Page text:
He reached the very height of the building but for her spires, fighting his way through the staging ground here, and the sword finally broke, blade shattering under the strain of nearly cleaving a priest in half.  Aden reeled on the last knight and recognized him. Even weaponless he broke into a trot, grinning, tail lashing sinuously behind him.  Oh, yes , to have a chance to kill him again --the Twelve were kind.  Aden shifted his weight, redirected his momentum as as Zephirin, untransformed, charged to meet him and swung.  He only got enough height to kick off the flat of the blade mid-swing, and on the way down rammed his armored elbow into Zephirin’s face.  Bone crunched, rather specific bone, and with the knight reeling from the blow, bloodied, it was a simple matter to hook gauntleted fingers into his armor to pull him down to the right height, to strike with the heel of his palm and ram the bone home.  The knight went limp in his hands, face barely recognizable.

Applause rang out, clear and slow, and the sound of heavy boots on stone in a familiar gait.  Aden’s head shot up, eyes feverish and alert, ears canted towards the sound.

“Good job.”  The voice sounded so like his own, and his gaze met mismatched eyes, one green, one amber.  Aden growled , but the shade gave him a wicked little grin.  It wore blackened drachenmail in the more modern style he’d eschewed as still too damn fiddly , but seeing it on the shade he realized it suited him.  “I think that’s every priest in Ishgard.  Every knight. Everyone who ever supported Thordan.”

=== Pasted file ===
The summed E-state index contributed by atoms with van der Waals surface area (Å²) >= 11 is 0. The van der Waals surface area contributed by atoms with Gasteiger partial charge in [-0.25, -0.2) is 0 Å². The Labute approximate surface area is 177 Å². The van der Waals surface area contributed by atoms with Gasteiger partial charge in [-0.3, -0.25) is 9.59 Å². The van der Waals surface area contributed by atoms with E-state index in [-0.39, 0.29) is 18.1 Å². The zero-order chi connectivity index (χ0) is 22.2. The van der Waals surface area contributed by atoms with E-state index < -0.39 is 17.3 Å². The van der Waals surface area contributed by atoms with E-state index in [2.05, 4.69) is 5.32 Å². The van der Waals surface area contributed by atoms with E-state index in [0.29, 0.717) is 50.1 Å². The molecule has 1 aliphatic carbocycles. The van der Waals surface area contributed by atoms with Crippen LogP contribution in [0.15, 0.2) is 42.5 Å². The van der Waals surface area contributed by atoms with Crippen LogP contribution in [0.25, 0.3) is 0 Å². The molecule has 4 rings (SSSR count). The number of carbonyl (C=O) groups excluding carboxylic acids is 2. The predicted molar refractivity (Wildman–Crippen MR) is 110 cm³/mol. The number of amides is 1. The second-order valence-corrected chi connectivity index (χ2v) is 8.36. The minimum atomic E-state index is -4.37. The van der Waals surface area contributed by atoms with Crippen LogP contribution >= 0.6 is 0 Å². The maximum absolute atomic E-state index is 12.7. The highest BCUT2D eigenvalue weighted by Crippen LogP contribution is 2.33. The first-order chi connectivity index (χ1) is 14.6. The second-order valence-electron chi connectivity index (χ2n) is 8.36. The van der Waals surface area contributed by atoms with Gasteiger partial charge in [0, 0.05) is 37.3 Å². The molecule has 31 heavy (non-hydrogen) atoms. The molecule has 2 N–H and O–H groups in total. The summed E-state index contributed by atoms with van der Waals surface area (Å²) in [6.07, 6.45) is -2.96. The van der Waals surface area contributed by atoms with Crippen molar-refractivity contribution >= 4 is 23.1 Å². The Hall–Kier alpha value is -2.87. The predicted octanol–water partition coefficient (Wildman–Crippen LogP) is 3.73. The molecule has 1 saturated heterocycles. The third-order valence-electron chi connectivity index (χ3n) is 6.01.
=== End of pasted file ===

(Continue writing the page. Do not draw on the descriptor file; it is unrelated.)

The weight in his hands shifted, and Aden looked down to see he held not Zephirin by the leading edge of his pauldrons, but Edmont by his coat lapels, bloody and broken.  He dropped the body with an alarmed sound, sharp in his throat, but the illusion remained. The body hit the stone and bounced with a crack of bone.  “What the fuck ,” Aden breathed, unable to tear his eyes from the corpse.

“Well, even your allies and family were part of the system before you came here.  They all supported it. Helped it run. Patriots, the lot of them.” At the bottom of the stairs his shade stopped, standing at parade rest.  “We can’t kill everyone who contributed to his death without killing them, too.  But you already know that, somewhere inside, or we wouldn’t be here.”  His shade’s ears canted forward in a friendly way. “Feel better now?”

“Why the fuck are you here?” Aden growled, reaching down for Zephirin’s sword--he got Edmont’s cane instead, looked down and saw a little blood and tiny shards of bone spattered on the head of it.  He dropped it, swallowing heavily, and looked back up at his shade.

“They’re right to compare you to a dragon, you know.”  His shade began circling the staging area, arms still clasped behind his back.  “In power you are unmatched .  Beyond mortal ken.  And with each passing day you grow, boundless .  Perhaps one day that little trick you’ve learned will rival even the celestial brood,” he brought one arm forward, panning his outstretched hand across open air, “commanding the receptive hearts of even normal spoken in your own emulation of dragonsong.  Oh, then how terrible your wrath.  We shudder to consider it.”  That hand returned to his back, and as he continued around Aden saw the priests and knights here had also been replaced--there lie Artoirel, Emmanellain, Honoroit, with wounds he remembered dealing.  “Yes, you’re the veritable long-lost-son of Midgarsormr, but flesh and blood rather than scale and aether.  Or is it Nidhogg ?”